logo of the local convention and visitors bureau sports “Sal the Salamander.” Why is the federally listed amphibian favored in this deep south Georgia county? Bureau Executive Director Ryan Willett explains
   Eastern diamondback rattlesnakes warrant further study to determine whether the species should be protected under the federal Endangered Species Act. The U.S. Fish and Wildlife Service’s 90-day finding has triggered a comprehensive status review of these heavyweight rattlers once abundant in longleaf pine ecosystems across the Southeast (map of historic range).
   Thirty-one juvenile eastern indigo snakes released at Conecuh National Forest continued efforts to reestablish the federally threatened snake in an area of Alabama where it once flourished. Nongame Program Manager Matt Elliott and senior wildlife biologist John Jensen helped collect the gravid indigos in Georgia that produced the young snakes. The discovery of two gravid indigos at Conecuh this year raised hopes that the re-introduction is working.
   More whorled sunflower sites, some with thousands of stems, have been found at Coosa Valley Prairies in Floyd County by Malcolm Hodges, state stewardship director for The Nature Conservancy. Referring to Hodges' comments about years of prescribed fire possibly spurring this plant state-listed as endangered in Georgia, Nongame botanist Tom Patrick called the discovery “one of the best stories" he has heard about fire effects and rare plants.
Pitcherplant bog garden
   Visitors to the Wildlife Resources Division’s Conservation Center in Social Circle can see what a Coastal Plain pitcherplant bog looks like. A small garden funded by TERN and organized by Carrie Radcliffe (right), mountain bog project coordinator for the Georgia Plant Conservation Alliance, and Nongame botanist Lisa Kruse (left) features pitcherplants donated by Atlanta Botanical Garden.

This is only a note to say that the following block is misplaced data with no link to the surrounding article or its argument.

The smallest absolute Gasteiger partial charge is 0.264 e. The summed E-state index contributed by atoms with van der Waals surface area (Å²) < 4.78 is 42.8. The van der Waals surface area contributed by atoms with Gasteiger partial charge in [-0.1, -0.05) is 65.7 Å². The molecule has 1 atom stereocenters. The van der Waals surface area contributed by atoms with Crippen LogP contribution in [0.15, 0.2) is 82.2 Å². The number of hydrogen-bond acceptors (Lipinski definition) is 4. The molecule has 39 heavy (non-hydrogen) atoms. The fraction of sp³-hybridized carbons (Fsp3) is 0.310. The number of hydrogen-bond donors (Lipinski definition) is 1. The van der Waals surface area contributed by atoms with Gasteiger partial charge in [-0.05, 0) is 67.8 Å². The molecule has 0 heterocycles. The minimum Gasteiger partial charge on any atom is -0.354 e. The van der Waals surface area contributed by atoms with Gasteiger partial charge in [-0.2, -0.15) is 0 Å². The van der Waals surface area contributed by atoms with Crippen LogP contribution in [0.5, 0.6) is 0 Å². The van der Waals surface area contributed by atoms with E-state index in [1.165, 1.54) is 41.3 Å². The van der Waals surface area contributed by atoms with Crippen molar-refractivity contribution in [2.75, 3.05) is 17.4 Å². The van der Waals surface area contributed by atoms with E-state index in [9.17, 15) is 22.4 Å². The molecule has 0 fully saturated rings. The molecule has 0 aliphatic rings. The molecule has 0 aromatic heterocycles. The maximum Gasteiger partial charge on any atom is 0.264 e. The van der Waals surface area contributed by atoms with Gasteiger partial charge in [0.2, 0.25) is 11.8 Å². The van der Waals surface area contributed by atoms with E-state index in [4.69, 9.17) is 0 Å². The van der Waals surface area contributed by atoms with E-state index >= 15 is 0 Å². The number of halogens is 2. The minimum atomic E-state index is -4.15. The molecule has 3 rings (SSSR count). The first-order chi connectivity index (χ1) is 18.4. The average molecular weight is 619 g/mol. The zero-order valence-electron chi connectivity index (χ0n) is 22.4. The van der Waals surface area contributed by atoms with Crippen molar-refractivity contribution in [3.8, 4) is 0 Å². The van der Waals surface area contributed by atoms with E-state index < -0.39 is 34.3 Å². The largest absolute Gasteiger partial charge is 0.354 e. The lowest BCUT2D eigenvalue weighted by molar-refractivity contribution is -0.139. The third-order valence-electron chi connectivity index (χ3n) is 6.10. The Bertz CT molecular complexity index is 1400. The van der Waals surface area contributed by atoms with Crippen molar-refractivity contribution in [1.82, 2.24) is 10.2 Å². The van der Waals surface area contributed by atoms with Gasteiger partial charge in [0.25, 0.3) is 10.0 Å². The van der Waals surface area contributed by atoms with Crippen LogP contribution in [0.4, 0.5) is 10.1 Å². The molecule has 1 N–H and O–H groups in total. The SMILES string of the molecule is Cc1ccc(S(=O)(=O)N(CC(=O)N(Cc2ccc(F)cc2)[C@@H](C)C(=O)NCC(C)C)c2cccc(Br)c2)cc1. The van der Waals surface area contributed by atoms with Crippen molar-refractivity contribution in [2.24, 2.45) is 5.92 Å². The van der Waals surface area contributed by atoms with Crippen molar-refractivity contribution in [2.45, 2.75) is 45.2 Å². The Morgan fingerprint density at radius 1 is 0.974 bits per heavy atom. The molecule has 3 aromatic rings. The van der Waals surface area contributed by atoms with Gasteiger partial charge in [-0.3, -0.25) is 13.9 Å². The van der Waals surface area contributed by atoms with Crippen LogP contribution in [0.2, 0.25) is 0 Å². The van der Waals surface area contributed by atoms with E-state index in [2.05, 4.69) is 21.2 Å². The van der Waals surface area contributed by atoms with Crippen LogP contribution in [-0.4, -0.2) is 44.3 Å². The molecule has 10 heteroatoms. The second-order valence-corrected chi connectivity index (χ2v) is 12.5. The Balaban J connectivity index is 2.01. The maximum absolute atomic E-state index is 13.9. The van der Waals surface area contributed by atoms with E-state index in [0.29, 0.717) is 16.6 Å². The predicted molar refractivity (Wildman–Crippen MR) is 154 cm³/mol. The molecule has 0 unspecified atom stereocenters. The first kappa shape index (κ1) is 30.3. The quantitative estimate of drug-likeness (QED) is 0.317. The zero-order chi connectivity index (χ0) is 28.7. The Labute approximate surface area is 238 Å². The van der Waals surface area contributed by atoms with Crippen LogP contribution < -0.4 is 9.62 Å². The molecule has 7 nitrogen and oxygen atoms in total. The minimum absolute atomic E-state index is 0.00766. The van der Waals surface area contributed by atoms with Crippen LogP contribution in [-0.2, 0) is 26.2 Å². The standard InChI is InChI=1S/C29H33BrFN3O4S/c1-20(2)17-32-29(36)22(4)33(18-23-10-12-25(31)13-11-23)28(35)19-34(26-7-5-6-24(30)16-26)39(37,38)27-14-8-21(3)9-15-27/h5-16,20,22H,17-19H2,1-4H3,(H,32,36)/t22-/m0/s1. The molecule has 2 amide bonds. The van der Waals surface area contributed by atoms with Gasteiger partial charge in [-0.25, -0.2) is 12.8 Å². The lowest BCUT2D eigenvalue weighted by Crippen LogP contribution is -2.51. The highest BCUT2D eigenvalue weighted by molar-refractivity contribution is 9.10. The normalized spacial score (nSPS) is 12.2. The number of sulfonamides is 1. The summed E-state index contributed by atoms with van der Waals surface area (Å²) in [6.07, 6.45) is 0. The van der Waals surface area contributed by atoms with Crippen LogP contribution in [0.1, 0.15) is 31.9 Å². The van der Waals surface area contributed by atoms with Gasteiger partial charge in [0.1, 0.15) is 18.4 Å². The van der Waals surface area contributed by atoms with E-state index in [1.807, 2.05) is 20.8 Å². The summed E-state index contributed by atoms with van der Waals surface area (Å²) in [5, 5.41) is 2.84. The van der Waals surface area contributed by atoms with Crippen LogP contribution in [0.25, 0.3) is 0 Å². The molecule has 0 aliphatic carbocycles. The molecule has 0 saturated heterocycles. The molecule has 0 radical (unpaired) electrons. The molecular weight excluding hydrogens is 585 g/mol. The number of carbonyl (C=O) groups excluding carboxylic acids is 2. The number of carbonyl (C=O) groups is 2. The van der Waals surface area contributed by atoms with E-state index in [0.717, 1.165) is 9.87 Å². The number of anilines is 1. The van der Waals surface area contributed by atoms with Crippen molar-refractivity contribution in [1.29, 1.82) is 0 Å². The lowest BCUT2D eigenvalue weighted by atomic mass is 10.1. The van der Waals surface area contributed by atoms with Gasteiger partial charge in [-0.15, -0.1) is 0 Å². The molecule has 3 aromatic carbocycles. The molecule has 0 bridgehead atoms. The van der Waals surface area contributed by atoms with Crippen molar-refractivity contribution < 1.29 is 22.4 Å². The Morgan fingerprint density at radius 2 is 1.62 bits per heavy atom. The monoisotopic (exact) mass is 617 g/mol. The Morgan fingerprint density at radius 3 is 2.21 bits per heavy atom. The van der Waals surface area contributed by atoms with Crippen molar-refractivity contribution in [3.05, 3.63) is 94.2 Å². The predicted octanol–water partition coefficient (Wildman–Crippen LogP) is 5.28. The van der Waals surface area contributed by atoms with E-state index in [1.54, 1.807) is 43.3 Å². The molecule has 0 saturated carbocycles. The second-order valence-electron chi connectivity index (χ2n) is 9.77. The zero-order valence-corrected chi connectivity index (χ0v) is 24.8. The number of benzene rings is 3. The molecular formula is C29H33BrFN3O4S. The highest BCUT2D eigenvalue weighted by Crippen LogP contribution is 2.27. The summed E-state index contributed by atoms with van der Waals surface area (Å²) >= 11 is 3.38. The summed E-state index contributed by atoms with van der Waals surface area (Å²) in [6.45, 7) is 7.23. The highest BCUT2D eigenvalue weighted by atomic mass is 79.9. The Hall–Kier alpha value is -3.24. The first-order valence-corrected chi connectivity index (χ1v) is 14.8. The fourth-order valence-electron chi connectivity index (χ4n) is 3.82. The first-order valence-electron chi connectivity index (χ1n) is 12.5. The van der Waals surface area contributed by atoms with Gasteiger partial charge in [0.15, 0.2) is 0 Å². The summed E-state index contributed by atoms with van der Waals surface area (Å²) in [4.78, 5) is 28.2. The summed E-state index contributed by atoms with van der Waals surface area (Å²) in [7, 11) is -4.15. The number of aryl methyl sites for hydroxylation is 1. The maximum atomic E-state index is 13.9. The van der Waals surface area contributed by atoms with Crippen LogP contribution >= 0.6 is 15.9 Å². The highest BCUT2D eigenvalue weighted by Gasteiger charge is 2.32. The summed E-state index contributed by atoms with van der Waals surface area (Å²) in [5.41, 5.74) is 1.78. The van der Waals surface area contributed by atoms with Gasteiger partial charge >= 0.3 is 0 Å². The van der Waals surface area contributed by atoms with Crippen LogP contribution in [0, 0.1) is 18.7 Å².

About 50 Florida sandhill cranes, including some pairs and three active nests, were spotted at
Okefenokee National Wildlife Refuge during an aerial survey by Nongame biologists Todd Schneider and Nathan Klaus, done in cooperation with refuge staff. The cranes, a rare non-migratory subspecies that nests in wetland prairies in Florida and south Georgia, appears in decline and is a high priority for conservation.
   Trapping bluebirds and other songbirds led to some blue times for a Gilmer County man. After receiving a complaint, DNR Sgt. John VanLandingham, Ranger 1st Class Joe Hill and Gilmer County Sheriff’s deputies visited the home May 14 and discovered 174 marijuana plants being grown in the basement. Since, five bluebirds and another songbird have been released into the wild, and the suspect has been charged with illegal possession of the birds and manufacturing marijuana. (Read or sign up to receive Wildlife Resources' weekly law enforcement reports!)
   A Naples, Fla., man pleaded guilty last week to killing an endangered Florida panther in 2009. Todd Alan Benfield, 45, faces maximum penalties of up to a year in prison and a $100,000 fine for shooting the panther while bowhunting and then hiding the carcass.                                                              
   Names in the news: Nongame Conservation botanist Mincy Moffett Jr. wrote a comprehensive profile of Ohoopee Dunes Natural Area for The (Swainsboro) Forest-Blade’s “progress” edition. Biologist Clay George co-authored a paper that will be published in Marine Mammal Science and summarizes the disentanglement and subsequent necropsy of a juvenile right whale that died from entanglement wounds in 2011.